by Bob Robb - Tuesday, August 24, 2010
1. It Can’t Happen To Me:
Nothing flips my switch more than seeing treestand hunters in deer camp who refuse to wear a safety harness. The usual excuse is, “It won’t happen to me.” Which is exactly what most accident victims told a Consumer Product Safety Commission task force formed to review data concerning accidents. The Commission reported that the average age of victims who fell or hung to their death in treestand hunting accidents is 44 years old. These were treestand hunters with up to 20 years of experience that got lazy and too familiar with the risks. In 75 percent of the deaths, the subject was not wearing a Full Body Harness. In this group, 55 percent were using climbing stands and 45 percent lock-on or ladder stands. Most treestand accidents occur when getting into or out of the stand or when putting up or taking down a treestand.
For the most part, hunters believe it can’t happen to them. Many believe that if they do lose their balance, they could quickly grab something to arrest their fall and regain their balance. Of course these assumptions are both wrong. While lock-on and ladder stand accidents are common, climbers account for a lot of accidents, too, primarily when a hunter fails to attach the top and bottom sections and then loses the foot climber. Another sure way to get into trouble is to attempt to level a stand while sitting in it. Not wearing a safety harness in a treestand doesn’t mean you’re a tough guy. It just means you’re stupid.
2. Smoke Em Up:
I was in an Illinois archery deer camp one year and woke up thinking the place was on fire. Instead, the outfitter had built a bonfire out of old leaves and wood and had his hunters standing in the smoke. “The smoke will mask your odor and the deer will never smell you,” he said. “You need to try this. You can even hunt with the wind at your back and the deer won’t spook.”
What are you smoking? Those hunters never got a shot all week, but they did have several stories about deer they had seen that avoided their stands. Most whitetail hunters have no idea how well a deer can smell, and that they use their noses as their first line of defense—always. Make sure you follow a meticulous scent control program each and every time to head afield, and always hunt with the wind in your face.
3. They Can’t See Me:
Don’t you love watching those cable TV hunting shows and seeing bowhunters all camo’d up in a treestand—except for their shiny faces and hands? That program will certainly work if the deer never look up, and since many of these shows are filmed on private land where hunting pressure is nil and the hunters have weeks to get a kill on film—you rarely, if ever, see the one that got away. But I do. An uncovered face or hand will shine like a beacon in the night—especially if it is moving. With their less-than-20/20 eyesight, deer depend on seeing movement to warn them of danger, and are always on the lookout for something amiss or wiggling where it isn’t supposed to be. They can spot that shine from far away. Are you willing to risk your entire season on such sloppiness? I’m not.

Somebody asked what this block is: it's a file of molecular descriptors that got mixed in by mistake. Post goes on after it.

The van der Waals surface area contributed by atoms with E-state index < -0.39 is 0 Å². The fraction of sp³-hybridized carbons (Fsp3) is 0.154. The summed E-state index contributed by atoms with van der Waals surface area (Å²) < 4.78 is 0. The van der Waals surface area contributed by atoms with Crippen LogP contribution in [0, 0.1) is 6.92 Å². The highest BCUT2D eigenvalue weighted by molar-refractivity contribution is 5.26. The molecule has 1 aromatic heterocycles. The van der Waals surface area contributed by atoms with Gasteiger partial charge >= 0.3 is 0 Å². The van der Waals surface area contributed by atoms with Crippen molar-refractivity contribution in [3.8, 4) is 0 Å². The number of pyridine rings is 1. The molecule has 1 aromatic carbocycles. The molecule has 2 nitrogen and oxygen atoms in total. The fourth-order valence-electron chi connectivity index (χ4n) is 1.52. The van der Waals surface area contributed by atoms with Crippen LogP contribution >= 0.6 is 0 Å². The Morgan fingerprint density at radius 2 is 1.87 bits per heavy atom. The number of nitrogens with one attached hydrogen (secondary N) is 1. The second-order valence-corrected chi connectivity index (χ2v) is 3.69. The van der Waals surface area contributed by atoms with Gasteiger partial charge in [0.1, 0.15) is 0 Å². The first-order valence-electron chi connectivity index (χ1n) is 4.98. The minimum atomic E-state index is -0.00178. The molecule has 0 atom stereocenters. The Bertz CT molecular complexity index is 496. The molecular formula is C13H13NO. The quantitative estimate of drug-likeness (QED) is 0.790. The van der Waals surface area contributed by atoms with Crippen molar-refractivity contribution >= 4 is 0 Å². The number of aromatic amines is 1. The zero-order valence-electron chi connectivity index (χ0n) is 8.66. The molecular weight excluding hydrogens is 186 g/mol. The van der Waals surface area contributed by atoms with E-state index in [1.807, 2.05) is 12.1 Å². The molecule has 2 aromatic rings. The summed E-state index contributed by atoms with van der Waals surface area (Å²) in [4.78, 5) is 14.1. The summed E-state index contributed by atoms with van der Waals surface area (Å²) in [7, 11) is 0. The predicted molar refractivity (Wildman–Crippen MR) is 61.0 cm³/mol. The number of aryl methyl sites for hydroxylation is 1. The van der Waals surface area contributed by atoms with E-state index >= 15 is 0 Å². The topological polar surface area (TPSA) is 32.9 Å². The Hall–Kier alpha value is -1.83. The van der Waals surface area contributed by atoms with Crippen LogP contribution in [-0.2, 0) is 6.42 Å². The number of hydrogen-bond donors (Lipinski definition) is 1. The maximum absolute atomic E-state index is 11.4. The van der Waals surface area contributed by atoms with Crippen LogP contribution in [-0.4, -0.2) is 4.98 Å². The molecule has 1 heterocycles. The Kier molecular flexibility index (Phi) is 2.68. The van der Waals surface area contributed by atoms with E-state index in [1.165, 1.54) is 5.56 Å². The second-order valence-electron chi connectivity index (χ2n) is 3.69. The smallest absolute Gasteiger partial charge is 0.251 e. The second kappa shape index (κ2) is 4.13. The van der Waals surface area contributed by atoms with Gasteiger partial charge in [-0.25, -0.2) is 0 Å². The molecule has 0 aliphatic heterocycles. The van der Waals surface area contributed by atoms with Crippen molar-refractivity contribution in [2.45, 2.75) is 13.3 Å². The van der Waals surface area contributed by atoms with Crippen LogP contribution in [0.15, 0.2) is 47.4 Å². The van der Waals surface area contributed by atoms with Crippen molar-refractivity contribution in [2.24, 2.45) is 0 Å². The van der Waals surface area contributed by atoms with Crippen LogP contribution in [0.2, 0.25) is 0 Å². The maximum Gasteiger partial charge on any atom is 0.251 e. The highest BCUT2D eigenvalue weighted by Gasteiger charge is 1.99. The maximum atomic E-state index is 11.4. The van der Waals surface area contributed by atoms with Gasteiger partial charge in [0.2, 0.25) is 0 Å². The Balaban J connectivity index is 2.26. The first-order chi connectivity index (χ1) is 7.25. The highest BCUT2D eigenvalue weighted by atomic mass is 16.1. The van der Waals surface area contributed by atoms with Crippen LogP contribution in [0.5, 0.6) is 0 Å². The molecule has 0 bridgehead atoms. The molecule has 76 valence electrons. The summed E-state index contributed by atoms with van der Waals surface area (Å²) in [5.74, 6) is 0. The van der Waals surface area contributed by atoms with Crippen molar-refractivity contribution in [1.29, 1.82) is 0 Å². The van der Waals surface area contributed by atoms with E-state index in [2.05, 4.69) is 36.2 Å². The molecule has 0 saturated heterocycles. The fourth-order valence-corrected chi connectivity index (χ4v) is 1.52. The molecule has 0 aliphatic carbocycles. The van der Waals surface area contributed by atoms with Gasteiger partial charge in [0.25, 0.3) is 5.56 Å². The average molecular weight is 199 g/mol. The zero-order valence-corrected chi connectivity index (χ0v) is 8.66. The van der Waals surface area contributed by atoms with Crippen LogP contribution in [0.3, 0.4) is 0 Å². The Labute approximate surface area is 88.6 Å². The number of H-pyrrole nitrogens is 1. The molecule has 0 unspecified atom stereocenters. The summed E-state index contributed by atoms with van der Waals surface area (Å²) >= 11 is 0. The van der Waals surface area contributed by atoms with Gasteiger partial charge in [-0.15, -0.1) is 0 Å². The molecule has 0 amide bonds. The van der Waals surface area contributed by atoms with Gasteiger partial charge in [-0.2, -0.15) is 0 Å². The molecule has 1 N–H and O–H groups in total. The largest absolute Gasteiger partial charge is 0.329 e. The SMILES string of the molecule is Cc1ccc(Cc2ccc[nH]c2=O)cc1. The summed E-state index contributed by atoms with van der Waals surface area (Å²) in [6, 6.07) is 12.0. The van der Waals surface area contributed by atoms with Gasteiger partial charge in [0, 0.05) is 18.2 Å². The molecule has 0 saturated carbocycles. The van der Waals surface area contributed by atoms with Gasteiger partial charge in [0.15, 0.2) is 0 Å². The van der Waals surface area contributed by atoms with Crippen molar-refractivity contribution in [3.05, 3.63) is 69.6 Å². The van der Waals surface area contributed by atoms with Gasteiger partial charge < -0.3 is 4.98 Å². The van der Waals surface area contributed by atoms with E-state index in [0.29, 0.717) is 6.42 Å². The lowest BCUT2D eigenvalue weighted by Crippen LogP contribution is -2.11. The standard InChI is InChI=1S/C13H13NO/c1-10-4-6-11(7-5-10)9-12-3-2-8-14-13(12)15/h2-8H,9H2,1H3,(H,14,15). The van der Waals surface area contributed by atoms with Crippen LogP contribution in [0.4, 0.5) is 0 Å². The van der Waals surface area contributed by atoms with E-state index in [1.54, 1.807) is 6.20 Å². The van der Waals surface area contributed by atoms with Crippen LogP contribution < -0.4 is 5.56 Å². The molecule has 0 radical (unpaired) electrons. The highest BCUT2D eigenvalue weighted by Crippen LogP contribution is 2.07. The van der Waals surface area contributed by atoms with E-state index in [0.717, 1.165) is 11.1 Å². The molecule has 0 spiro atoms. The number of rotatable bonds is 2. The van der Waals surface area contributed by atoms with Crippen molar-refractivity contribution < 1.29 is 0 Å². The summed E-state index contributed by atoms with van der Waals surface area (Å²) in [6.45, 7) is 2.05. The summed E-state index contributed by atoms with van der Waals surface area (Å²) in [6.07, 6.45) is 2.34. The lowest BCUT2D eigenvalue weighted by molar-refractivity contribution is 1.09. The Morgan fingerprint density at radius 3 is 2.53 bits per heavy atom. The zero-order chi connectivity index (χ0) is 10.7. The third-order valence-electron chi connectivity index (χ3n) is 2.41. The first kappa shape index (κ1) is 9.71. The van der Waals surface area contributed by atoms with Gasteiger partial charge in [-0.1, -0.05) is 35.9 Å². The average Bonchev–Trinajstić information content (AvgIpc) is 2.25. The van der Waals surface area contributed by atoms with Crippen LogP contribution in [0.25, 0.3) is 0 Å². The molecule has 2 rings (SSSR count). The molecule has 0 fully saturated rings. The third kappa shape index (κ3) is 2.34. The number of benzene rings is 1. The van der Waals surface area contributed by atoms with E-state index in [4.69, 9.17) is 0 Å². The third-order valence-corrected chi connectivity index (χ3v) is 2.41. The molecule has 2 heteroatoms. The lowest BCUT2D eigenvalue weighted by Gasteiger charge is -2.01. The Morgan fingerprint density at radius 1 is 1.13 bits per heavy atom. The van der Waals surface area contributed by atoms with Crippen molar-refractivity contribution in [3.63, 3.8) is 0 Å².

4. Hunting in the Wind is a Waste of Time:
Just because the wind is blowing doesn’t mean deer shut down their lives. Yes, deer do not like strong winds, which make it hard for them to detect predators amid the noise and motion of branches whipping around. It also affects their ability to smell out a potential problem and detect its source. The truth is, during strong winds the hunting can actually be very good—if you use it to your advantage. That means concentrating in areas protected from the wind, thus eliminating large chunks of ground where the odds are lowered on that day. A moderate wind doesn’t affect deer movement much, but during strong breezes, bucks tend to drop down to lower elevations, draws, hollows and valleys or protected bowls within which they can move about freely while escaping the harshest winds.
I’d rather hunt days with a light, steady breeze—but I’ve killed a lot of nice bucks on days with strong winds. But one thing’s for sure, you can’t do it if you’re sitting in front of the TV.
5. Peeing From Your Stand Will Scare Deer Off:
The old wives’ tale has it that if you do not bring along a pee bottle to your stand and answer nature’s call on the ground below, you may as well head for the house and find a new spot to. Research has shown, however, that the smell of human urine does not noticeably affect deer, if it affects them at all. One research project with penned deer had the researchers spraying all sorts of things into scrapes to see which deer liked best. In one case they used four things—buck urine, doe-in-estrous urine, human urine and car air freshener. Results? With bucks, doe-in-estrous was the most popular, followed by human urine, then car air freshener, then buck urine.
Stay as scent free as possible, and don’t turn the ground near your stand into a public urinal, but if you have to go, just go, and keep hunting.
6. Scrapes are Great Places to Hunt During the Rut:
There’s been a lot of research in recent years using trail cameras to find out when bucks are most active at scrapes. What the research has shown is that the best time to hunt scrapes is when you first find them in the woods—usually just ahead of the hard pre-rut. When the rut is in full swing, mature bucks will sometimes check scrapes, but they are more likely to be found cruising between doe bedding thickets and preferred food sources. Research has also shown that multiple bucks will freshen the same scrape, and they range in age from very young to very old, debunking the myth that only mature bucks work a scrape.
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